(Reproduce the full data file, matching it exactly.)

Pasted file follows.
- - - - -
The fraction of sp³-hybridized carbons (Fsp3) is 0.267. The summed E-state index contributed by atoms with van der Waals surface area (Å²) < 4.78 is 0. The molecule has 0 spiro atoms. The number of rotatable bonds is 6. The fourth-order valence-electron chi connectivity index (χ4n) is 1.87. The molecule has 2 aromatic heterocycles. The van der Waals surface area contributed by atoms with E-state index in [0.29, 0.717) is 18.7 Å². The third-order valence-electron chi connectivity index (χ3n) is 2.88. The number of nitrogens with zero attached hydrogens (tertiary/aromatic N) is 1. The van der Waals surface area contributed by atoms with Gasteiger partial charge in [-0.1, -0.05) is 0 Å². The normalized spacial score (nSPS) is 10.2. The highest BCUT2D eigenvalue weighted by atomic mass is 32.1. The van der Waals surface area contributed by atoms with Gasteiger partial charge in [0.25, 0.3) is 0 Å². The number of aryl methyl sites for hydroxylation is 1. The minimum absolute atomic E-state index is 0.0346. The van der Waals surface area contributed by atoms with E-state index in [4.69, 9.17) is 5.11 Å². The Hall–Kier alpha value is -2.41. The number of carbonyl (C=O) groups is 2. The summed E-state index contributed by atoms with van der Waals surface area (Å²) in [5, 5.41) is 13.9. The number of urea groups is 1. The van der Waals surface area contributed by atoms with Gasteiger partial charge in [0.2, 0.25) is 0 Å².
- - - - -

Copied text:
The fraction of sp³-hybridized carbons (Fsp3) is 0.267. The summed E-state index contributed by atoms with van der Waals surface area (Å²) < 4.78 is 0. The molecule has 0 spiro atoms. The number of rotatable bonds is 6. The fourth-order valence-electron chi connectivity index (χ4n) is 1.87. The molecule has 2 aromatic heterocycles. The van der Waals surface area contributed by atoms with E-state index in [0.29, 0.717) is 18.7 Å². The third-order valence-electron chi connectivity index (χ3n) is 2.88. The number of nitrogens with zero attached hydrogens (tertiary/aromatic N) is 1. The van der Waals surface area contributed by atoms with Gasteiger partial charge in [-0.1, -0.05) is 0 Å². The normalized spacial score (nSPS) is 10.2. The highest BCUT2D eigenvalue weighted by atomic mass is 32.1. The van der Waals surface area contributed by atoms with Gasteiger partial charge in [0.25, 0.3) is 0 Å². The number of aryl methyl sites for hydroxylation is 1. The minimum absolute atomic E-state index is 0.0346. The van der Waals surface area contributed by atoms with E-state index in [4.69, 9.17) is 5.11 Å². The Hall–Kier alpha value is -2.41. The number of carbonyl (C=O) groups is 2. The summed E-state index contributed by atoms with van der Waals surface area (Å²) in [5, 5.41) is 13.9. The number of urea groups is 1. The van der Waals surface area contributed by atoms with Gasteiger partial charge in [0.2, 0.25) is 0 Å².